Message from Andrew Mitchell

23rd October 2020

Covid 19

An additional 134 cases of Covid 19 have been registered in Sutton Coldfield for the week of 11th-17th October compared to an updated figure of 124 for 4th- 10th October, based on data from Birmingham City Council’s public health division.

The 7-day case rate between 10th -16th October across the whole of Birmingham is now 179.2 cases/100K population, compared to 144.4/100K for the period between 3rd October - 9th October.

Over the 7 days leading up to the 15th October of all community pillar 2 tests 10.9% are positive across Birmingham, this is an increase from the previous week and higher than the regional average of 7.6%.

Testing in the community stands at 2,155 tests/100K population, which ranks 1st in the region. There has been consistent increase in the number of people testing positive across all age groups under 65yrs, particularly in the 20-39 and 40-59 age groups in recent weeks. There has also been a notable rise in the case rate in the over 80yrs group too.

Sutton Coldfield currently has the lowest case rate of all the Birmingham area constituencies.

Westminster news and Parliamentary business

Yesterday the Chancellor of the Exchequer provided an economic update in the House of Commons. I spoke briefly to thank him for the additional measures which he has introduced to support businesses in tier 2 which includes Sutton Coldfield . I also raised concerns on behalf of local businesses, particularly those in the exhibitions, events and wedding sectors in a General debate on Covid-19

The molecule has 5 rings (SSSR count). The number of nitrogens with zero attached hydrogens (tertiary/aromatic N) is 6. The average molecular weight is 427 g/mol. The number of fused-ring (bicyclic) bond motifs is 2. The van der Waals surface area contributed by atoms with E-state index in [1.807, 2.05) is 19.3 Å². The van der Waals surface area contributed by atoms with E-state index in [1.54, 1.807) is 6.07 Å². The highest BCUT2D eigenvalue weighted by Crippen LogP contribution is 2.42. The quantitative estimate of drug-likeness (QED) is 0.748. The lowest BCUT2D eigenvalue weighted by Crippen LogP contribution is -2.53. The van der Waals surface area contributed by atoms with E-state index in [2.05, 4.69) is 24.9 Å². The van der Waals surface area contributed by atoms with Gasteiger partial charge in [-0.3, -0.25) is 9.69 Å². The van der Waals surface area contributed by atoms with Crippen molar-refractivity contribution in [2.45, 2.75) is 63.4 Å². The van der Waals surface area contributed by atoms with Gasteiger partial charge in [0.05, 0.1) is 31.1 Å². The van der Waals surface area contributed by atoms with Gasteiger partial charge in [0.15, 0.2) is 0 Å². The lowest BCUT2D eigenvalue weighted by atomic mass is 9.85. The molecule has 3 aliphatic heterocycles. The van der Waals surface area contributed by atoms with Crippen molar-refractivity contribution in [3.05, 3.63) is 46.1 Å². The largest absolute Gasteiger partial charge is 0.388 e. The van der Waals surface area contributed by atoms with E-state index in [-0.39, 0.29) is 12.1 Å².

In the House of Commons earlier this week I highlighted the consequences to the EU of a no deal exit ( and raised concerns about indefinite detention for immigration purposes ( I also had meetings with Transparency International and WaterAid.

Earlier in the week Jess Phillips MP and I met Minister of State Lucy Frazer QC MP to discuss HM Inspectorate of Probation’s report of Birmingham Youth Offending Service. The Inspectorate looked at 12 aspects of the Service’s work and gave an overall rating of ‘Requires improvement’. Birmingham Youth Offending Service works with some of the most vulnerable and challenging children across the wider Birmingham area and their work can have a profound impact on the life chances of these young people. It was helpful to have a discussion about several areas of concern including the worrying statistic that just over half of the children known to the Service are not in mainstream education and 11 per cent of under-16s were not receiving any education at all. It is vital that these vulnerable young people can be supported to access education as a path to a brighter and more stable future.

I have supported two colleagues with their Private Members' bills this week. On Wednesday Andrew Griffith MP presented his Vehicle Registration Offences (Penalty Points) Bill which aims to tackle the use of illegal number plates, often associated with speeding and reckless driving. The Bill seeks to amend the punishments for keeping or driving a vehicle with an obstructed number plate, or without a number plate. Currently, the punishment for these offences is a £100 fixed penalty notice increasing to a maximum of £1,000 in court. The proposed legislation seeks to add three penalty points to an offender’s licence in addition to this fine. I receive a significant number of complaints about speeding vehicles and reckless driving from my constituents and I was keen to add my name to the Bill for this reason.